For example, when he appeared in Kuala Lumpur on March 12th 2013, playing the key figure in a much vaunted multi-billion joint venture investment project with 1MDB, he cut a highly traditional figure.
Clad in flowing white Arab robes he presented a picture of strict Muslim sobriety.
However, as our photographs show, there is another side to this senior executive.
In Las Vegas and the South of France he has become recently known as a super rich playboy, who owns a string of sports cars, three vast villas and one of the world’s largest yachts.
This Mr Qubaisi favours ‘daring’ t-shirts featuring lewd graphics or terrorist gunmen. He owns nightclubs and hangs out in strip joints (see below).
Yet Al-Qubaisi is one of Abu Dhabi’s most senior fund managers.
He is the Chairman of Aabar, which is a major subsidiary of the Abu Dhabi sovereign wealth fund IPIC (International Petroleum Investment Company) of which he is also the Managing Director.
His immediate boss is Sheik Mansour a brother of the Crown Prince Sheikh Mohamed Zayed Al-Nahyan, who accompanied Al-Qubaisi on the 2013 visit to Putrajaya for the official signing ceremony of the so-called ‘joint venture investment’ between the United Arab Emirates and Malaysia.
Prime Minister Najib Razak made sure that the full day event was attended with the greatest possible fan-fare, as it was announced that the two countries would raise billions for investment in projects in Malaysia on a supposedly 50:50 basis, which would allegedly provide Malaysians with “hundreds of thousands of well-paying jobs”.
According to news reports on the official 1MDB press site, local media were told that the Arab country had committed no less than RM39 billion ringgit of investment for Malaysia, RM18 billion of which was for a joint venture with 1MDB:
“The oil-rich United Arab Emirates (UAE) has committed RM39bil to two projects that will create hundreds of thousands of well-paying jobs for Malaysians.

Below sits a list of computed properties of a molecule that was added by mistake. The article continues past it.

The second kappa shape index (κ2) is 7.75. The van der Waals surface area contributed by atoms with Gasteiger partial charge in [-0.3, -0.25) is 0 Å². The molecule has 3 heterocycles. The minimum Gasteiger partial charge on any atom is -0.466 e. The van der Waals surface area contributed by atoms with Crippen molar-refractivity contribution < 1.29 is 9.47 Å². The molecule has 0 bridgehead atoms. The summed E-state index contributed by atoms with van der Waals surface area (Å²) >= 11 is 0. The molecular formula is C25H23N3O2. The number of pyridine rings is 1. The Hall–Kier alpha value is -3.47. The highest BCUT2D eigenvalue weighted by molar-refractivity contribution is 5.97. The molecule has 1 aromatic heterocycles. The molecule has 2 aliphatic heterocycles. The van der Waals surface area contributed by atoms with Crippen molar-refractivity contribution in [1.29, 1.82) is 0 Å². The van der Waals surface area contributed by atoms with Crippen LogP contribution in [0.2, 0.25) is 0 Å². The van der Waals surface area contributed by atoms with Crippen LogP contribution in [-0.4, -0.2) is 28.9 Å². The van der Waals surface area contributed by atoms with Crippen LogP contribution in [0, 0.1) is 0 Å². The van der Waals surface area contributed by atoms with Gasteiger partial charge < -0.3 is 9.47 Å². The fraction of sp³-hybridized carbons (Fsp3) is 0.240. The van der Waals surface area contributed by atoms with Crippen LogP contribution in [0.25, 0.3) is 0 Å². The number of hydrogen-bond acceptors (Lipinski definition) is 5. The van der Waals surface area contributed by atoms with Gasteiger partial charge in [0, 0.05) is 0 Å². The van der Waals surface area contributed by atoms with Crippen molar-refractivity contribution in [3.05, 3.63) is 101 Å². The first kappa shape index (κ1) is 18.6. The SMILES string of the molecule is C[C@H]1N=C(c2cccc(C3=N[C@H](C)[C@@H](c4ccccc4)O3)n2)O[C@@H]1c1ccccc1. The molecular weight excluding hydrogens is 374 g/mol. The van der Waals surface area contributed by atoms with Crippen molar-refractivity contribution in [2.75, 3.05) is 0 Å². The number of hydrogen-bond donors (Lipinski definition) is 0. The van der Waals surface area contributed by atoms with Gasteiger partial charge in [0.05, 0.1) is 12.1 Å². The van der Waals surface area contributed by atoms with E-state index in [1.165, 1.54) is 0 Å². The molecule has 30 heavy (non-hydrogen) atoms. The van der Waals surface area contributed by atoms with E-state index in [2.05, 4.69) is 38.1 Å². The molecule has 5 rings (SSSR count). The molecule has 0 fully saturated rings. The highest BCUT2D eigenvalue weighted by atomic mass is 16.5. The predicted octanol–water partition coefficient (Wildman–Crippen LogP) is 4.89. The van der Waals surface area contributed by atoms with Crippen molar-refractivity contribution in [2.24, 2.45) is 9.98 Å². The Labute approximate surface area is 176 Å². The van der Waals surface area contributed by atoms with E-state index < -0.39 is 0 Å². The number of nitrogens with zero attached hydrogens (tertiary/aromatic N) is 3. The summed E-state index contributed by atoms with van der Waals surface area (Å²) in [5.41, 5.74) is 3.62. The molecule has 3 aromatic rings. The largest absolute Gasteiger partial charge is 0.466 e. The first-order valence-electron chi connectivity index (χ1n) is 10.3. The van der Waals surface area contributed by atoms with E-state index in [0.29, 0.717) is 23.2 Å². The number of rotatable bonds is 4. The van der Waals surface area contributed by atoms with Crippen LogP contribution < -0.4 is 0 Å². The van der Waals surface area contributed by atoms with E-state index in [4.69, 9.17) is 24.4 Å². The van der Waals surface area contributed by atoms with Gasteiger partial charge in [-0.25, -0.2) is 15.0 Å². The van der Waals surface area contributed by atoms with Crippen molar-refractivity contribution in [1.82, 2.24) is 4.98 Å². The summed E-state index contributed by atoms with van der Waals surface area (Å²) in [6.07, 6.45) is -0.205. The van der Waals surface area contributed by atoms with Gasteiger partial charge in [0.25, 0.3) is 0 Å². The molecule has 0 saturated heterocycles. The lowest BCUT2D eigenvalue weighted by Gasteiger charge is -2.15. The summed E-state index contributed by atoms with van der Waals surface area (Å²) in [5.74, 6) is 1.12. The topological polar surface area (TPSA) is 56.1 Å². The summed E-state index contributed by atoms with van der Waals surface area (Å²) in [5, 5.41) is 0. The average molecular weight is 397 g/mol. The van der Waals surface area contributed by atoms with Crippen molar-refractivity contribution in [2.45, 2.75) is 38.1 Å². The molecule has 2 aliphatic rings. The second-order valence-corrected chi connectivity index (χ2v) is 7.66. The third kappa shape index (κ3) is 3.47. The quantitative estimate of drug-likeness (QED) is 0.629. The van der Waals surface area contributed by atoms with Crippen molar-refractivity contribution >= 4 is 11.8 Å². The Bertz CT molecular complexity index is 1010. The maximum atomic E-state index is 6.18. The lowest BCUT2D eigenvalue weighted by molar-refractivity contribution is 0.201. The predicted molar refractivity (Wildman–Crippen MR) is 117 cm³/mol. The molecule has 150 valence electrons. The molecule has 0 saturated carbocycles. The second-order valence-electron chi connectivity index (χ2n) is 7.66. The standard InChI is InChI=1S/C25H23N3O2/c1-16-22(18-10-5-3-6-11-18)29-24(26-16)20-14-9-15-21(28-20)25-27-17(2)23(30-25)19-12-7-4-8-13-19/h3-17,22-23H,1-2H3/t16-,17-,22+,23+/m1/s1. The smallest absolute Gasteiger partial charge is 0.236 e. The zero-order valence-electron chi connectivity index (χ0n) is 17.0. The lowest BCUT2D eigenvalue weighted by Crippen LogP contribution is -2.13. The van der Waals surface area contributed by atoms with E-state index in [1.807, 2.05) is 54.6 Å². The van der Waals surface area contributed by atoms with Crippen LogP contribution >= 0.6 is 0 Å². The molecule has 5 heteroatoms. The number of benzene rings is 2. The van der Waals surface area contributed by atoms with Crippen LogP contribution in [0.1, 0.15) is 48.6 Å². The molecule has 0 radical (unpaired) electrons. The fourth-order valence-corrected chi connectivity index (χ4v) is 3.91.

The projects involve the setting up of a RM21bil strategic petroleum reserve in Tanjung Piai, Johor, and a RM18bil strategic partnership in the Tun Razak Exchange (TRX)….The second project, involving Abu Dhabi-based sovereign fund Aabar and 1Malaysia Development Bhd (1MDB), is to promote fresh economic initiatives to spur billions of ringgit in long-term sustainable investments in Malaysia.” [Star newspaper]
But, as it turns out, two year later no money has been raised by Abu Dhabi for this venture.
According to DAP’s opposition spokesman Tony Pua, USD3 billion was raised in borrowing by 1MDB in the name of these projects, but it was not matched by Aabar. And of even that money, only half can be publicly accounted for:
“Just over half of that money is now missing. About RM5 billion of it went into an anonymous fund and is parked somewhere”, says Pua.
In fact, it is clear that far from investing in Malaysia, ‘joint venture partners’ such as Abu Dhabi’s Aabar have been sucking a fortune out 1MDB.
For example, as Sarawak Report exclusively revealed two years ago, a USD$1.75 billion bond issue that was raised in March 2012 to fund 1MDB’s purchase of a power plant, Tanjong Energy, ended up being fantastically expensive, not least because it was jointly guaranteed by Aabar.
In July 2013 Sarawak Report published details of that bond issue, which until then had been kept secret.
These reveal that the terms of the deal which 1MDB entered into with Aabar could hardly have been more invidious.
Given the costs involved the conditions are barely inexplicable, say experts like the Edge Magazine, which has examined the matter in detail.
To begin with the rate of interest was 5.99%, meaning the money could easily have been raised much more cheaply elsewhere.
Even more extraordinary was the 11% declared in fees by the commissioning bank Goldman Sachs International, when a more usual rate for such a deal would have been less than 1%.
And there was another very peculiar aspect to the loan, which lost 1MDB a huge amount of money, say critics.
This was an option that was granted to Aabar to buy up 49% of the power plant in return for its guarantee of the loan.
Staggeringly, the terms of the deal also allowed Aabar to keep 45% of the proceeds (RM9.3 billion) of the Malaysian funded bond issue, in return for its role as ‘co-guarantor’.